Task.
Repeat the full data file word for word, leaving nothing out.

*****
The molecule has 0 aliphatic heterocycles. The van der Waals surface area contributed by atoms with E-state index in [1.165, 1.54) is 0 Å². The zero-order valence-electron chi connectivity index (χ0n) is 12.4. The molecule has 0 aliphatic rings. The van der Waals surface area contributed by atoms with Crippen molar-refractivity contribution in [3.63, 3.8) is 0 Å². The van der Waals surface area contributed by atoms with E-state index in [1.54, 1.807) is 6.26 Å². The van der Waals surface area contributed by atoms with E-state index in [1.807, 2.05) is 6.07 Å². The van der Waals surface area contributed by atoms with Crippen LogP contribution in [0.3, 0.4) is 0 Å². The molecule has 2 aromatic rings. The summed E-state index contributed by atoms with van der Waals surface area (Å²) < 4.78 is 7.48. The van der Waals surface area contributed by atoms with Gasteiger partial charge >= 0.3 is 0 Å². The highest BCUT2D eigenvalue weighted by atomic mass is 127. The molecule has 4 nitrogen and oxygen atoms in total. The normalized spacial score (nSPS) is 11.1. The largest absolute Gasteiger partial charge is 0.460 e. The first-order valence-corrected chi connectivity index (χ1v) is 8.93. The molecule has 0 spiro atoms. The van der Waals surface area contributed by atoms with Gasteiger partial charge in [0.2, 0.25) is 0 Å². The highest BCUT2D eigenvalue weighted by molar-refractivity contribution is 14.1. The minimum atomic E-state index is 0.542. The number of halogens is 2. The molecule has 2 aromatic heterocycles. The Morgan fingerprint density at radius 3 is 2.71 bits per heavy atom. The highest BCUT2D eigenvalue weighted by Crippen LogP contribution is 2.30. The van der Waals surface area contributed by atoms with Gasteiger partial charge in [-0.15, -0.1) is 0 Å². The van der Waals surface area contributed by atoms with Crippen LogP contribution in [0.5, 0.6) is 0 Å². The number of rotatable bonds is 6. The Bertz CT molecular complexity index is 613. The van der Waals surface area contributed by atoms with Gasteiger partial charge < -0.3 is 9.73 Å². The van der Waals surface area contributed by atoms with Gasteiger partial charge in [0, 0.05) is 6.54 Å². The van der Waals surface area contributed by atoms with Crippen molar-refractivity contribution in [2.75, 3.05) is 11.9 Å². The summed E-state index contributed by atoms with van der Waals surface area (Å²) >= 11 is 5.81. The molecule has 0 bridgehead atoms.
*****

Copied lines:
The molecule has 0 aliphatic heterocycles. The van der Waals surface area contributed by atoms with E-state index in [1.165, 1.54) is 0 Å². The zero-order valence-electron chi connectivity index (χ0n) is 12.4. The molecule has 0 aliphatic rings. The van der Waals surface area contributed by atoms with Crippen molar-refractivity contribution in [3.63, 3.8) is 0 Å². The van der Waals surface area contributed by atoms with E-state index in [1.54, 1.807) is 6.26 Å². The van der Waals surface area contributed by atoms with E-state index in [1.807, 2.05) is 6.07 Å². The van der Waals surface area contributed by atoms with Crippen LogP contribution in [0.3, 0.4) is 0 Å². The molecule has 2 aromatic rings. The summed E-state index contributed by atoms with van der Waals surface area (Å²) < 4.78 is 7.48. The van der Waals surface area contributed by atoms with Gasteiger partial charge >= 0.3 is 0 Å². The highest BCUT2D eigenvalue weighted by atomic mass is 127. The molecule has 4 nitrogen and oxygen atoms in total. The normalized spacial score (nSPS) is 11.1. The largest absolute Gasteiger partial charge is 0.460 e. The first-order valence-corrected chi connectivity index (χ1v) is 8.93. The molecule has 0 spiro atoms. The van der Waals surface area contributed by atoms with Gasteiger partial charge in [0.2, 0.25) is 0 Å². The highest BCUT2D eigenvalue weighted by molar-refractivity contribution is 14.1. The minimum atomic E-state index is 0.542. The number of halogens is 2. The molecule has 2 aromatic heterocycles. The Morgan fingerprint density at radius 3 is 2.71 bits per heavy atom. The highest BCUT2D eigenvalue weighted by Crippen LogP contribution is 2.30. The van der Waals surface area contributed by atoms with Gasteiger partial charge in [-0.15, -0.1) is 0 Å². The van der Waals surface area contributed by atoms with Crippen LogP contribution in [0.5, 0.6) is 0 Å². The number of rotatable bonds is 6. The Bertz CT molecular complexity index is 613. The van der Waals surface area contributed by atoms with Gasteiger partial charge < -0.3 is 9.73 Å². The van der Waals surface area contributed by atoms with Gasteiger partial charge in [0, 0.05) is 6.54 Å². The van der Waals surface area contributed by atoms with Crippen molar-refractivity contribution in [2.75, 3.05) is 11.9 Å². The summed E-state index contributed by atoms with van der Waals surface area (Å²) >= 11 is 5.81. The molecule has 0 bridgehead atoms.